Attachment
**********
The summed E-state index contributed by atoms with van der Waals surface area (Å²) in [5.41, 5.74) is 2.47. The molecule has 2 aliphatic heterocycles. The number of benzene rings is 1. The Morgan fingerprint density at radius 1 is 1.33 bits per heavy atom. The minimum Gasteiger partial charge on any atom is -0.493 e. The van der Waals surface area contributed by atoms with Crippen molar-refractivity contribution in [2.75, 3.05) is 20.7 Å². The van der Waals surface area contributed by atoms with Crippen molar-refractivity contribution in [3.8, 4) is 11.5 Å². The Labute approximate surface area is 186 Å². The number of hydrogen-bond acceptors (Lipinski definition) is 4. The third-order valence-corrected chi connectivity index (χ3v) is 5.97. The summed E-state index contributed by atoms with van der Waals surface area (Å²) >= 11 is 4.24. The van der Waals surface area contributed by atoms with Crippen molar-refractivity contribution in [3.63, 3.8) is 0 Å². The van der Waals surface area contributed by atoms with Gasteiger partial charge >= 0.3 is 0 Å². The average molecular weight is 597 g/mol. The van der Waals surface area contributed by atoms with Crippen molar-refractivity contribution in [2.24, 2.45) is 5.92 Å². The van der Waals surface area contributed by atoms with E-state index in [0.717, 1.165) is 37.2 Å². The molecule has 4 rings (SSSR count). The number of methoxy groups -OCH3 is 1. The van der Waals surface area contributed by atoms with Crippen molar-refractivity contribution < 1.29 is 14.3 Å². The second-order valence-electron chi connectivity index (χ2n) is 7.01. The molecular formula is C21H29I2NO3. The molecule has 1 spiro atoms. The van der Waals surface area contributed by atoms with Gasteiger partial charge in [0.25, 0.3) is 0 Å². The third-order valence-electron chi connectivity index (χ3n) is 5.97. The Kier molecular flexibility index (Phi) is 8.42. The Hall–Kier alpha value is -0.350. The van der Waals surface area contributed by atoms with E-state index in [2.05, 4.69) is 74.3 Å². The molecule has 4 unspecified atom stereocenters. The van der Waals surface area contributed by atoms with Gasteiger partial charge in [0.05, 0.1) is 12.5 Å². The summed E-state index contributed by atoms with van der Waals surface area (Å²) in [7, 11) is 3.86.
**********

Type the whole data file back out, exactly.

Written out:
The summed E-state index contributed by atoms with van der Waals surface area (Å²) in [5.41, 5.74) is 2.47. The molecule has 2 aliphatic heterocycles. The number of benzene rings is 1. The Morgan fingerprint density at radius 1 is 1.33 bits per heavy atom. The minimum Gasteiger partial charge on any atom is -0.493 e. The van der Waals surface area contributed by atoms with Crippen molar-refractivity contribution in [2.75, 3.05) is 20.7 Å². The van der Waals surface area contributed by atoms with Crippen molar-refractivity contribution in [3.8, 4) is 11.5 Å². The Labute approximate surface area is 186 Å². The number of hydrogen-bond acceptors (Lipinski definition) is 4. The third-order valence-corrected chi connectivity index (χ3v) is 5.97. The summed E-state index contributed by atoms with van der Waals surface area (Å²) >= 11 is 4.24. The van der Waals surface area contributed by atoms with Crippen molar-refractivity contribution in [3.63, 3.8) is 0 Å². The van der Waals surface area contributed by atoms with Gasteiger partial charge >= 0.3 is 0 Å². The average molecular weight is 597 g/mol. The van der Waals surface area contributed by atoms with Crippen molar-refractivity contribution in [2.24, 2.45) is 5.92 Å². The van der Waals surface area contributed by atoms with E-state index in [0.717, 1.165) is 37.2 Å². The molecule has 4 rings (SSSR count). The number of methoxy groups -OCH3 is 1. The van der Waals surface area contributed by atoms with Crippen molar-refractivity contribution < 1.29 is 14.3 Å². The second-order valence-electron chi connectivity index (χ2n) is 7.01. The molecular formula is C21H29I2NO3. The molecule has 1 spiro atoms. The van der Waals surface area contributed by atoms with Gasteiger partial charge in [0.25, 0.3) is 0 Å². The third-order valence-electron chi connectivity index (χ3n) is 5.97. The Kier molecular flexibility index (Phi) is 8.42. The Hall–Kier alpha value is -0.350. The van der Waals surface area contributed by atoms with E-state index in [2.05, 4.69) is 74.3 Å². The molecule has 4 unspecified atom stereocenters. The van der Waals surface area contributed by atoms with Gasteiger partial charge in [0.05, 0.1) is 12.5 Å². The summed E-state index contributed by atoms with van der Waals surface area (Å²) in [7, 11) is 3.86.